Opera National de Paris

August 31, 2014 — 42 Comments
Outside-Opera-National-De-Paris

Outside The Opera National de Paris ( The Palais Garnier )

Opera-05

The Grand Staircase

The Palais Garnier is a magnificent building which seats 1979 people and was built between 1861 and 1875 for the Paris Opera. The architecture is in the Baroque style and designed by Charles Garnier who won the opportunity to design the new Opera House in a competition, (the project was designed by Napoleon III). It is situated at 8 rue Scribe, Place de l’Opera a stroll away from the Louvre and it’s ranked 4th out of 752 places to visit by tripadvisor. The interior is as stunning as the exterior complimented by its spectacular gold statues that glinted in the summer sunshine.

Opera-01

Such Beauty In The Fabulous Anti Rooms And Corridors

We did a self-guided tour which costed 10 euros for an adult and 6 euros for a student aged 10-25 years. There was anΒ opportunity to be included in a tour party but I prefer to explore at my own pace and and admire all the intricacies with my family.

There is a very unusual modern ceiling painting in the theatre itself called the Chagall Ceiling.

Opera-06

The Chagall Ceiling

We saw interesting model set designs in display cases and costumes and an outdoor balcony which leads off from the lavish corridors.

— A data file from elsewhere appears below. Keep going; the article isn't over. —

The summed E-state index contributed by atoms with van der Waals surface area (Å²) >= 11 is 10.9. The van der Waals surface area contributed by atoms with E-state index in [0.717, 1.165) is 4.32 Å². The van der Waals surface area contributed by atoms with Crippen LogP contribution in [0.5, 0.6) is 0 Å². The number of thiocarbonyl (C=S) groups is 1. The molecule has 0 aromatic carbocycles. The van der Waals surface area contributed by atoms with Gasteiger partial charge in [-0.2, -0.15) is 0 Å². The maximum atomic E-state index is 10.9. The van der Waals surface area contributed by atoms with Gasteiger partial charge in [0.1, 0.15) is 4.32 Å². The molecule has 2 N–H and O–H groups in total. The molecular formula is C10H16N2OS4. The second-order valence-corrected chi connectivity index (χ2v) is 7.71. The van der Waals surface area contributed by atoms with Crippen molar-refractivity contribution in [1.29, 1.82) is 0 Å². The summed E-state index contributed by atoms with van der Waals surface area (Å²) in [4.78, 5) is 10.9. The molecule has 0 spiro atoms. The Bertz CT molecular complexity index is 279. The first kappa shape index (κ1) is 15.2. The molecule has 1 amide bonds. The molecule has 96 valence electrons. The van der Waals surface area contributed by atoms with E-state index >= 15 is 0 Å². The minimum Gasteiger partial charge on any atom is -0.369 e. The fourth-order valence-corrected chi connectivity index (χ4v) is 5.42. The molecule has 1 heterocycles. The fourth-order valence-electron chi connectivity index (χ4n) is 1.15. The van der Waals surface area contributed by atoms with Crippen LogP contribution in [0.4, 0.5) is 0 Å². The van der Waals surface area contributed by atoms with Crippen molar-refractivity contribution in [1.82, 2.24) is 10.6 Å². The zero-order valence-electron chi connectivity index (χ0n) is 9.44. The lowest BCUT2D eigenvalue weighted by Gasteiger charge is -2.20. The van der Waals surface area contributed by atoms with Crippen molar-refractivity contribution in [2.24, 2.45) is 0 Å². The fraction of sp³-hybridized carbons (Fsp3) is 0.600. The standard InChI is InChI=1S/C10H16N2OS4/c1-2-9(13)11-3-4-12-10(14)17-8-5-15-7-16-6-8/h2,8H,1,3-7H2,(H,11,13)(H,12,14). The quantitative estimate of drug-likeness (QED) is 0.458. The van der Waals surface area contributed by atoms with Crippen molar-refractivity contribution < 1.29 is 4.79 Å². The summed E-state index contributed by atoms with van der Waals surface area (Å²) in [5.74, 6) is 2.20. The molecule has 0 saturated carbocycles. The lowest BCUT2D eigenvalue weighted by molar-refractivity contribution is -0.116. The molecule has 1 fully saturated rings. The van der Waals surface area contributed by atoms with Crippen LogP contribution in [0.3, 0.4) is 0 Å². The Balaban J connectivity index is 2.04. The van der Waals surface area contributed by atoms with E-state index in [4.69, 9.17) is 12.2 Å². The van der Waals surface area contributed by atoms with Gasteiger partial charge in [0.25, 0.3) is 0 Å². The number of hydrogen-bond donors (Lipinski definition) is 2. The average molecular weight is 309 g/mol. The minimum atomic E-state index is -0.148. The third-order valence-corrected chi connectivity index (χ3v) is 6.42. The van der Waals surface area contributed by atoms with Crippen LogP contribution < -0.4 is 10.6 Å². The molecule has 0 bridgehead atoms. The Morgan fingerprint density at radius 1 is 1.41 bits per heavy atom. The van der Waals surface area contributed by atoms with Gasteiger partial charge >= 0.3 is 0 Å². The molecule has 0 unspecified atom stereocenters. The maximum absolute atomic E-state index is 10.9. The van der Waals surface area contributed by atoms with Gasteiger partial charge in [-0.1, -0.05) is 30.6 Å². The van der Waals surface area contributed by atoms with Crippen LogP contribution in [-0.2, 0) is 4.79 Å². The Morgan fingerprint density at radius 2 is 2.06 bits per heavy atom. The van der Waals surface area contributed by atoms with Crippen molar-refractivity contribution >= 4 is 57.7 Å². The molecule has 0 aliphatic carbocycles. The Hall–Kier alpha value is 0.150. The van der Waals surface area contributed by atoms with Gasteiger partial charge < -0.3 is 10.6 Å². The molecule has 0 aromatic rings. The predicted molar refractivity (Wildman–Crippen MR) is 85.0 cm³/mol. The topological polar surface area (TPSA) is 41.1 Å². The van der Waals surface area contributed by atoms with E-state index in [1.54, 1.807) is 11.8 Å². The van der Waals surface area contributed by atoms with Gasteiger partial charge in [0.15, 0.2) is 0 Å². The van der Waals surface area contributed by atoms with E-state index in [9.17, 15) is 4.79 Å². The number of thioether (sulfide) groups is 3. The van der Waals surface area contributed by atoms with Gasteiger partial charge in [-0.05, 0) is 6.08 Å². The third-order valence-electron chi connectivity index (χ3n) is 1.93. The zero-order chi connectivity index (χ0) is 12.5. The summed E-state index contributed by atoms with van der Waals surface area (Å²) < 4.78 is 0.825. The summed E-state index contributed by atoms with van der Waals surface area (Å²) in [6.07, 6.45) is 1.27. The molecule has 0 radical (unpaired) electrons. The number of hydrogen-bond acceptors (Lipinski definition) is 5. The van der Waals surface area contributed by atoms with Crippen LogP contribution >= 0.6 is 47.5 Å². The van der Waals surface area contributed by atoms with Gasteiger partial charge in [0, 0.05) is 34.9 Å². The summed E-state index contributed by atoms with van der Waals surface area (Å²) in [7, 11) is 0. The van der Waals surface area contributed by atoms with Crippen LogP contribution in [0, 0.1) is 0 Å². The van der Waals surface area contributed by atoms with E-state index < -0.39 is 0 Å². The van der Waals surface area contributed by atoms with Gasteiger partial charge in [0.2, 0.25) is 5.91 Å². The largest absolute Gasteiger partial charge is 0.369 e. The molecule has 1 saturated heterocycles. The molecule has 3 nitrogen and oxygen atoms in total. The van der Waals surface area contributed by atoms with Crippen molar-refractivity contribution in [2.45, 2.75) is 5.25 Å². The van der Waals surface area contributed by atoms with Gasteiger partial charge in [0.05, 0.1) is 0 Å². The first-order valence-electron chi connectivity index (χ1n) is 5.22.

Opera-03

This Was One Of The Model Sets For A Performance Of Othello

The opera house is the setting for the romantic Gothic love story “The Phantom Of The Opera” which was written in 1910 by Gaston Leroux. It is said that on his death bed Leroux exclaimed that the opera ghost on which he based his story actually existed.

Opera-National-De-Paris-01

Though there is not a lake under the opera house there is a stone clad water tank that was built to stop the foundations from flooding, but I like to believe that there is a watery labyrinth deep under the opera house.

Opera-05

The Phantoms box was box number 5 but we stood at the box with our age on the door and managed to get inside one deep with red velvet furnishings, photographs just don’t do the place justice.

Opera-Box

Most operas are now performed in the more modern Opera Bastille which seats 2700 and was opened in 1989 but I do hope that they keep performing opera as well as ballet productions in this beautiful building for many years to come.

A Little Extra Research

I must admit that looking a little closer at the legends surrounding the Opera Garnier felt a little like searching for Father Christmas. I am a romantic at heart and I like to imagine that the rumours surrounding the story of “The Phantom Of The Opera” were real and that the world of opera and romance continue to be entwined within this beautiful building.